Disruption of Physiological Rhythms Persist Following Cessation of Cigarette Smoke Exposure in Mice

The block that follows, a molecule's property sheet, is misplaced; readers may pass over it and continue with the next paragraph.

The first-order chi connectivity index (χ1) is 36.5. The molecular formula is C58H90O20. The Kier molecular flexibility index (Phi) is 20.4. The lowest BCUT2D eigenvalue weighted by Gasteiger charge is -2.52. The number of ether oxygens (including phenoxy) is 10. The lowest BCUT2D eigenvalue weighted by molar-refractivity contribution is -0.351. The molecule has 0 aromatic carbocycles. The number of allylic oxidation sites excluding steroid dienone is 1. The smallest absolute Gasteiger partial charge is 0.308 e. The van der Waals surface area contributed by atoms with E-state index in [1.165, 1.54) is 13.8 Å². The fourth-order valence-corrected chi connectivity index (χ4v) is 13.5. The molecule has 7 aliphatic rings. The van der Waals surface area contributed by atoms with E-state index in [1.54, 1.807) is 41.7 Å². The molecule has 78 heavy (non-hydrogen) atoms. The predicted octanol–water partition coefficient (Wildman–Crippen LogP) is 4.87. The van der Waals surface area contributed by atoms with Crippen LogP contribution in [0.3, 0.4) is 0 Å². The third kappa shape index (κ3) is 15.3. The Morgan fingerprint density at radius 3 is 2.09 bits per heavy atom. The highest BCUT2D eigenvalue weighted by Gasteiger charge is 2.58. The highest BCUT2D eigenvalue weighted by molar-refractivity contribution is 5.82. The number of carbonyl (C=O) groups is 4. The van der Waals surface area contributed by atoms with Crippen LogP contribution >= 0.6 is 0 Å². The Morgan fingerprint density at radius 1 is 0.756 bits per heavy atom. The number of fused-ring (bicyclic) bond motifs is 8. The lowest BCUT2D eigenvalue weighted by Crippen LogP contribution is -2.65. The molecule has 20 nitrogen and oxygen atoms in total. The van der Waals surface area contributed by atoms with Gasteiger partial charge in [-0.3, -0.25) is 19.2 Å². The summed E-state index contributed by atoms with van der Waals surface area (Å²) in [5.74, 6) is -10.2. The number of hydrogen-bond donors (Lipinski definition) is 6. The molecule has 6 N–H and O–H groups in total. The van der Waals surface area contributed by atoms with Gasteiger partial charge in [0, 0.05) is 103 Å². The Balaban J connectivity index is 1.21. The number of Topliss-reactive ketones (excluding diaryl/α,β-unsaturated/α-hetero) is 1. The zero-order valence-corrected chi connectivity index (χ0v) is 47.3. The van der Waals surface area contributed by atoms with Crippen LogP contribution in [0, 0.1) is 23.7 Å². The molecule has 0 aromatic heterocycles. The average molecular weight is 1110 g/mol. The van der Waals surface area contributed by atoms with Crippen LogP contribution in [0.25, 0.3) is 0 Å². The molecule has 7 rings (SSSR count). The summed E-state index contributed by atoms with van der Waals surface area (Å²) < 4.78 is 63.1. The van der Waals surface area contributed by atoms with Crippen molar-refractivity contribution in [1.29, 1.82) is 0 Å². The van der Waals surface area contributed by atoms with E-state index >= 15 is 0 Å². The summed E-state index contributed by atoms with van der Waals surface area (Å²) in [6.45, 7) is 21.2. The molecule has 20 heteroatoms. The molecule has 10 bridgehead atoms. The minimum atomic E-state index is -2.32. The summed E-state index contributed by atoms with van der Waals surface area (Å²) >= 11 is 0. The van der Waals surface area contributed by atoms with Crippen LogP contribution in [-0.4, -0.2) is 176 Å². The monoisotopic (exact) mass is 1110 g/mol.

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Background: Physiological rhythms in mammals are essential for maintaining health, whereas disruptions may cause or exacerbate disease pathogenesis. As such, our objective was to characterize how cigarette smoke exposure affects physiological rhythms of otherwise healthy mice using telemetry and cosinor analysis. Methods: Female BALB/c mice were implanted with telemetry devices to measure body temperature, heart rate, systolic blood pressure (SBP), and activity. Following baseline measurements, mice were exposed to cigarette smoke for approximately 50 min twice daily during weekdays over 24 weeks. Physiological parameters were recorded after 1, 4, 8, and 24 weeks of exposure or after 4 weeks cessation following 4 weeks of cigarette smoke exposure. Results: Acute cigarette smoke exposure resulted in anapyrexia, and bradycardia, with divergent effects on SBP. Long term, cigarette smoke exposure disrupted physiological rhythms after just 1 week, which persisted across 24 weeks of exposure (as shown by mixed effects on mesor, amplitude, acrophase, and goodness-of-fit using cosinor analysis). Four weeks of cessation was insufficient to allow full recovery of rhythms. Conclusion: Our characterization of the pathophysiology of cigarette smoke exposure on physiological rhythms of mice suggests that rhythm disruption may precede and contribute to disease pathogenesis. These findings provide a clear rationale and guide for the future use of chronotherapeutics.
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